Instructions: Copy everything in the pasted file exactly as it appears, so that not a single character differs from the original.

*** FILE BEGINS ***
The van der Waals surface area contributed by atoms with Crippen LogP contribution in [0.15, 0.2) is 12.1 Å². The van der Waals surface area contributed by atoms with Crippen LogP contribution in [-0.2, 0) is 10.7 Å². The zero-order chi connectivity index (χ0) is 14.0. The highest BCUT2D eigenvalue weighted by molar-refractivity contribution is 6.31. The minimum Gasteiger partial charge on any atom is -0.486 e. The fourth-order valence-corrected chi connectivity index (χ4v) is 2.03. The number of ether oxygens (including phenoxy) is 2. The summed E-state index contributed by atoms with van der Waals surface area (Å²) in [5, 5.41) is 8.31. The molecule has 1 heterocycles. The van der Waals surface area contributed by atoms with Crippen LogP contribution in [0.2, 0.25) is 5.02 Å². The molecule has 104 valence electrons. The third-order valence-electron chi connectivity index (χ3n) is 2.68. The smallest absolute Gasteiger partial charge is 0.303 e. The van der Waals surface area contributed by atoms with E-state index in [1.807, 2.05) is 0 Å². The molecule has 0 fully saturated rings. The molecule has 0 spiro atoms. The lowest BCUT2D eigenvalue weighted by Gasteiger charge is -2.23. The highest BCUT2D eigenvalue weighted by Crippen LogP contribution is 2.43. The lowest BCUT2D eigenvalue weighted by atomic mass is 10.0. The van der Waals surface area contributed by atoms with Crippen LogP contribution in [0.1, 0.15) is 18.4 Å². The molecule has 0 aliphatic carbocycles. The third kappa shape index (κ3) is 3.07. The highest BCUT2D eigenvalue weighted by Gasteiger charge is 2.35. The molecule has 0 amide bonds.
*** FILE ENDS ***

The van der Waals surface area contributed by atoms with Crippen LogP contribution in [0.15, 0.2) is 12.1 Å². The van der Waals surface area contributed by atoms with Crippen LogP contribution in [-0.2, 0) is 10.7 Å². The zero-order chi connectivity index (χ0) is 14.0. The highest BCUT2D eigenvalue weighted by molar-refractivity contribution is 6.31. The minimum Gasteiger partial charge on any atom is -0.486 e. The fourth-order valence-corrected chi connectivity index (χ4v) is 2.03. The number of ether oxygens (including phenoxy) is 2. The summed E-state index contributed by atoms with van der Waals surface area (Å²) in [5, 5.41) is 8.31. The molecule has 1 heterocycles. The van der Waals surface area contributed by atoms with Crippen LogP contribution in [0.2, 0.25) is 5.02 Å². The molecule has 104 valence electrons. The third-order valence-electron chi connectivity index (χ3n) is 2.68. The smallest absolute Gasteiger partial charge is 0.303 e. The van der Waals surface area contributed by atoms with E-state index in [1.807, 2.05) is 0 Å². The molecule has 0 fully saturated rings. The molecule has 0 spiro atoms. The lowest BCUT2D eigenvalue weighted by Gasteiger charge is -2.23. The highest BCUT2D eigenvalue weighted by Crippen LogP contribution is 2.43. The lowest BCUT2D eigenvalue weighted by atomic mass is 10.0. The van der Waals surface area contributed by atoms with Crippen LogP contribution in [0.1, 0.15) is 18.4 Å². The molecule has 0 aliphatic carbocycles. The third kappa shape index (κ3) is 3.07. The highest BCUT2D eigenvalue weighted by Gasteiger charge is 2.35. The molecule has 0 amide bonds.